My generation consumes media at a startlingly rapid pace, bouncing between audio, video, text, and back again in the blink of an eye. This behavior, termed ‘media multiplexing‘ in recent Mack Institute funded research, reflects a distinctive generational mindset that is entirely reconfiguring how music is marketed. Instead of trying to sell a song to the consumer, music has become an experience that includes visual, social, and active elements.
Take for instance, the recent explosion in the popularity of music festivals. These events bring together a huge selection of artists, and they tend to stress the atmosphere created by the experience more than the music itself. The main component that makes this formula work is the social aspect. This key point—social experience—explains why a common form of marketing has become live broadcasting performances over sites like Youtube: the watcher gets a taste of the music without the in person aspect. The free streaming via social media alone is only enough to show the viewer exactly what they’re missing out on, so the sharing actually increases concert attendance.
The interesting part about industry leveraging social media for innovation in advertising is that it has replaced industry’s panic over consumers’ illegal downloads, instead using it to its advantage. Add in streaming sites (like Spotify) that can be accessed anywhere with a smart phone, and it’s clear why album purchases account for much less revenue than they once did. In turn, the music industry has appropriated its own free platform: social media.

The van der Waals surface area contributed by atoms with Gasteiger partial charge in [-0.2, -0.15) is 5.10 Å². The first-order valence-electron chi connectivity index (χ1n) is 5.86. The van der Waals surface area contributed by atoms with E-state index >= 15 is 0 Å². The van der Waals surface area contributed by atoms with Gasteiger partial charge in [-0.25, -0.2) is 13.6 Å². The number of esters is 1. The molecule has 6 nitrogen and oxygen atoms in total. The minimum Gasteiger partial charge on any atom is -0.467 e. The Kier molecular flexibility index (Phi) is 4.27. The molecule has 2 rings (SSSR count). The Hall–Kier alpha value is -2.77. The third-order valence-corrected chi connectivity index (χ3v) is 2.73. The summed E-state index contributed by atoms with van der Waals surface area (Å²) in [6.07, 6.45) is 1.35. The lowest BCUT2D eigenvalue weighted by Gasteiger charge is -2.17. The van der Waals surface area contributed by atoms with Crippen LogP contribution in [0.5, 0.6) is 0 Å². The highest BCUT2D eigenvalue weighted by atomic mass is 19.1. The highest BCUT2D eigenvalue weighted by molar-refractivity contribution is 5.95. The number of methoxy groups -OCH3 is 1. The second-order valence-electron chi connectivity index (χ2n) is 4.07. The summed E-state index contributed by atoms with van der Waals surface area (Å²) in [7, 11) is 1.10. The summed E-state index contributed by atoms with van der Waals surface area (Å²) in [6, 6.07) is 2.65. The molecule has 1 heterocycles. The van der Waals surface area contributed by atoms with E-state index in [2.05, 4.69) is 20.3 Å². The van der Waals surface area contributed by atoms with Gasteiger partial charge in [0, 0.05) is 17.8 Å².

The very topic that was discussed at yesterday’s Mack Institute spring conference in San Francisco—how companies adapt to a user-driven environment—is at the core of recent changes in music advertising. Traditional advertising is passé. Now it’s all about blurring the traditional lines and collaborating, whether it be Soundcloud collaborating with Tumblr to allow users to post any song to their blogs, or a producer promoting himself and his industry peers by creating a personalized summer playlist for fans.
To me, the most interesting part about the flip toward user-driven business strategies is the sense of community that has come from it. Whether it’s aimed at generating revenue or not, for the first time fans are encouraged to connect with their favorite artists, and artists can promote each other without feeling as if they’re competing for a listener’s ear space. The beautiful thing about my generation is that we have enough attention for every new collaboration and musical platform that the internet can throw at us.